Left without a weather changing device, the Iowa DNR and other conservation groups are working to improve existing habitat and getting new habitat on the ground so when Mother Nature does relent, pheasants are in the best position for recovery.
That work includes increasing habitat on private land, using the federal farm bill, conducting an Iowa legislature-sponsored pheasant and quail restoration pilot project, participating in a new habitat for hunting access pilot project and developing a new pheasant plan targeting Iowa’s various climate regions.
In 2002, the DNR conducted a pheasant and quail restoration pilot project on private land, primarily in four counties in southern Iowa – Clarke, Decatur, Lucas, and Wayne. The DNR paid for habitat improvement on about 2,500 acres per year for five years.
The study concluded in 2007 and used spring crowing counts to judge the outcome. There was an average of 6.4 roosters per stop on the managed farms, versus 2 roosters on unmanaged farms. Quail counts found similar results – 2.3 bobwhites per stop on managed farms versus 0.2 on unmanaged farms.
“Those numbers are not great by any means but what it shows us is that habitat will attract existing birds,” said Todd Bogenschutz, upland wildlife biologist for the Iowa Department of Natural Resources.
In general, most wildlife species do not benefit by having less habitat and, with grain famers enjoying healthy profits, the amount of land enrolled in the Conservation Reserve program has been shrinking each year.
But not all private land has gone that way.
Mike Nelson believes the sound of pheasant cackles will again be common across southern Iowa’s landscape. Nelson has been adding habitat on his Lucas County farm since he bought it four years ago and the results have been pleasing to the eyes and ears.
While the number of pheasants and quail on Nelson’s farm is not huge, particularly with the recent weather patterns, it still showed him that the right mix of habitat will draw and hold birds.
Nelson installed a continuous edge, 20 acres of CRP, buffers around timber and feather edging. Each year he adds a couple of projects, including most recently planting dogwood and nine bark bushes. These efforts provide nesting and winter survival opportunity for the birds.
Not only has he been seeing pheasants and quail on his property, he is hearing from neighbors who are seeing birds as well, which is exciting, he said.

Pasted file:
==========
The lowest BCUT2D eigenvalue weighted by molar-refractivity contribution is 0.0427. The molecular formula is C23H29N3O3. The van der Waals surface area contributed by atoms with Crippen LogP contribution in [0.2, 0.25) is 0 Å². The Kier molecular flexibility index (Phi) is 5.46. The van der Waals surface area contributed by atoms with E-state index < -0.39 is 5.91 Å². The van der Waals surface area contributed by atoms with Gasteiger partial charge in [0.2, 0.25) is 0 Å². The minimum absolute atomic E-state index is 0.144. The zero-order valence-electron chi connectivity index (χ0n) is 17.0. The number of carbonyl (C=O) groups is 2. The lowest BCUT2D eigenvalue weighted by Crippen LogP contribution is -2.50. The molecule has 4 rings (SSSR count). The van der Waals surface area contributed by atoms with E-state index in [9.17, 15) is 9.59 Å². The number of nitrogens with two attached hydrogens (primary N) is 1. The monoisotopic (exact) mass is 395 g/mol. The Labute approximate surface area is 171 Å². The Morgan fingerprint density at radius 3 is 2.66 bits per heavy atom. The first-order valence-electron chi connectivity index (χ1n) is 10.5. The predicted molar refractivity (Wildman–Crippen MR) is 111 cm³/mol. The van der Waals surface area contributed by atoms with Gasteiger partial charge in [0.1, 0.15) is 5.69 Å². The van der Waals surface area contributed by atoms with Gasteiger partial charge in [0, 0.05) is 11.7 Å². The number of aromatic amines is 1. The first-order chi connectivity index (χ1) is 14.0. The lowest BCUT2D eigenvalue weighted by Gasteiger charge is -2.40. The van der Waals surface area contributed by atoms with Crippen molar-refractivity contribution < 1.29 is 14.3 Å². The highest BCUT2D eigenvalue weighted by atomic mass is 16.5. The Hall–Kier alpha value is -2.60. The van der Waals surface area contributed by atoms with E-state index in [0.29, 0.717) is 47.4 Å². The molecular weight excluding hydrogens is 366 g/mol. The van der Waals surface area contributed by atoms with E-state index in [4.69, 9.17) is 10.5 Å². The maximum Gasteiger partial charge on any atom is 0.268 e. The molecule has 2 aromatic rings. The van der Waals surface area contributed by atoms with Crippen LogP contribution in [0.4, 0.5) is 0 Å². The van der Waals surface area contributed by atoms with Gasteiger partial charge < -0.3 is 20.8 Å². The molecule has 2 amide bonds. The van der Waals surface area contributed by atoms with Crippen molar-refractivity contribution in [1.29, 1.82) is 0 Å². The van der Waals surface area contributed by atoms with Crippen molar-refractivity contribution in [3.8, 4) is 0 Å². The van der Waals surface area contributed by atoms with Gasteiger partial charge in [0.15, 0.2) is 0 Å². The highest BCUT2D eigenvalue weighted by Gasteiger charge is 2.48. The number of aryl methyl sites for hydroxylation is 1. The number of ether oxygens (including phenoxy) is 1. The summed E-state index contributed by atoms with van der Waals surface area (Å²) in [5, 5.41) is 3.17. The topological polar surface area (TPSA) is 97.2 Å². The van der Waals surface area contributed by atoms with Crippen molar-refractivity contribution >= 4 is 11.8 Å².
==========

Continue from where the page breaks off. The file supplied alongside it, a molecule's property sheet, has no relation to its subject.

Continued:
“As guys start seeing birds, they are starting to believe we can get them back,” Nelson said. “I do believe we can get there. It just takes work.”
That excitement is echoed by Doug Spies who jumped at the chance to buy the land he grew up hunting when it was offered for sale and then enrolled his 60 acres of rolling Woodbury County hills into the Conservation Reserve Program 12 years ago.
Spies spent time and money to install high quality habitat, including adding 20 forbs, a few acres of bushes, he includes annual food plots and manages the grasslands with fire.
The result? Unlike most of Iowa, Spies had great pheasant hunting last year and this year he even has some quail. His property is adjacent to another 100 acres in CRP that happens to be owned by his childhood hunting friend, providing additional habitat.
“I have pheasants here,” Spies said. “Best pheasant hunting was out my back door.”
But once he left his property, there was not much habitat in the area to hunt.
Gordon Garrison can relate to that.
Garrison has a mix of grasses, forbs and bushes, restored wetlands, farm ponds and a water diversion canal on 200 of his acres in Emmet County in continuous and general CRP. And yes, Garrison has pheasants.
“Habitat restoration has been very rewarding for me,” Garrison said. “The property is totally different than what existed in 1972 when we moved here. The opportunity to exit the house for a morning or evening walk among the ‘wild things’ is a priceless adventure.”
Replicating that success on a smaller scale is a large part of the workload of the DNR’s private lands staff. The DNR has been working in partnership with Pheasant’s Forever’s Reload Iowa Program to ramp up efforts to help landowners establish habitat on private land.
The DNR is also promoting a new three year pilot program trading habitat improvement for hunter access.
Iowa’s new hunting access program will establish or improve existing habitat on private property in exchange for allowing hunter access. This is the first year for the program that enrolled 10 sites in nine counties opening 1,365 acres of private land to hunters.
“Landowners are interested in this program and based on the response during this first year, we are optimistic that we could increase the number of sites and acres enrolled each year,” said Kelly Smith, with the Iowa DNR’s Wildlife Bureau who is leading the new program.
Hunters who choose to hunt on these areas must obey hunting laws and must remain only on the land enrolled in the program.